Professional development for members of the Framework development team will occur in the summers of 2018 and 2019. Each year, team members will participate in a leadership institute that will feature presentations and small group work led by practitioners. These activities will focus on the roles of teacher leaders and how to share leadership for improving instruction. Follow-up sessions, which will be held online several times during the year, will feature opportunities for participants to discuss their experiences with shared leadership with other practitioners and extend their understanding of teacher leadership concepts and skills.
The purpose for dissemination efforts is to increase awareness and use of the Framework and to breakdown silos across levels of the education system. These efforts include making face-to-face and/or virtual connections with higher education programs, in-state education groups/agencies, and out-of-state education groups/agencies. During 2018, CO ASCD will convene representatives from teacher preparation programs to discuss the Framework and how it might be used in teacher preparation, both as a means for designing lessons for teacher preparation students and for teaching them how to use the Framework in lesson design. During 2019 and 2020, CO ASCD will conduct summits that include higher education and K-12 teams discussing use of the Framework at both levels.
During 2018, the Framework 2021 project team will connect with cohorts of the Colorado Teacher of the Year and National Board certified teachers to expand the Framework development team and to form the Framework dissemination team. Members of the development and dissemination teams will work together to make presentations about the Framework in the 8 regions of the state during 2018 and 2019. They will invite other teachers to begin using the Framework and lead virtual conversations about use of the Framework through various social media and the project’s website.
Also during 2018, the project team will connect with other organizations in the state that are focused on improving instruction and student outcomes (e.g., Colorado Education Initiative, Rural Education Collaborative). The team will share information about the Framework and invite the various groups to encourage their members to use the Framework and contribute to its ongoing development by adding lesson planning documents, videos of classroom teaching, samples of student work, examples of questioning techniques, and peer support via one-to-one organic mentoring and networking that occurs through chats and live feed.
The Framework 2021 project is driven by teachers’ commitment to the success of each learner’s education journey from pre-school to university and beyond and the desire to increase coherence and connections across the education system. Ultimately, the project’s purpose, approach to development, and results reflect what it means to be sustainable, future-oriented, innovative, and transformative.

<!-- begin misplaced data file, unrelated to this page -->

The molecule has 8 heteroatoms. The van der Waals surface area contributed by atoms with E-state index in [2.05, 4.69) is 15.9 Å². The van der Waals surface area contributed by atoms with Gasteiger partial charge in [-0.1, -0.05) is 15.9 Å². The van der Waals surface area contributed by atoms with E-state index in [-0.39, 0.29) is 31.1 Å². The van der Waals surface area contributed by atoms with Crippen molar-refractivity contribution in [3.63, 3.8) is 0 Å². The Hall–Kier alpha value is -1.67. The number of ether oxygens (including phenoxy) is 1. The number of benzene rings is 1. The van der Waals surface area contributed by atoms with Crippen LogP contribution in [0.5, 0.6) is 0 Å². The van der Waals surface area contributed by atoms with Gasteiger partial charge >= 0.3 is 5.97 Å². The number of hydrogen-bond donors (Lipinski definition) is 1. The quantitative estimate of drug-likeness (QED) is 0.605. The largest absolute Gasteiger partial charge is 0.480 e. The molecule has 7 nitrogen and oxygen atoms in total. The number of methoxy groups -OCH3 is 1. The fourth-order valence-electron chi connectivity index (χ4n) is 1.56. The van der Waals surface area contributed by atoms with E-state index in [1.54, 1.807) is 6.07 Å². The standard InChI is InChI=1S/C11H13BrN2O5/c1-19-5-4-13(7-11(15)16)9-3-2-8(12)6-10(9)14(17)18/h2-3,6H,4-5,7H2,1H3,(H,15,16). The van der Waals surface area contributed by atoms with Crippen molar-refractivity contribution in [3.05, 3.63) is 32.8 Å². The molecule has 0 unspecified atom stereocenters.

Sustainable Impacts for Today and Tomorrow
The Framework 2021 project is designed to have an impact on teaching and learning in several ways.
First, the project provides a tool that assists teachers in shifting the nature of their lessons. Rather than focusing on rote procedures, lectures, decontextualized information, or passive reception of content, lessons based on the Framework actively involve students in their learning. They engage, support, and challenge students and focus on real-world problems and diverse cultural contexts. Framework-based lessons require students to think critically and work collaboratively rather than recall simple facts or procedures and work in isolation without the benefit of learning from and with other students.
Second, teachers who use the Framework increase their understanding and use of instructional approaches that shift the ownership for learning from the teacher to the student. Instruction becomes student centered rather than teacher centered. In the process, teachers become facilitators of learning who understand how to both challenge and support students and students acquire skills that assist them in being life-long learners. This means they know how they learn best and have both the “hard skills” related to content knowledge and the “soft skills” that support them in being productive members of their local and virtual communities and work groups and positive contributors to our global society.
Third, teachers increase their understanding of how each of the Framework’s categories of learning experiences play out across the levels of the educational system and why it is important that there is coherence and consistency across the levels. They also better understand the connections among the categories of learning experiences and how they work independently and collectively to enhance student learning. This understanding increases the impact of teachers’ lessons – students acquire deeper understanding of content and skills for learning and working productively.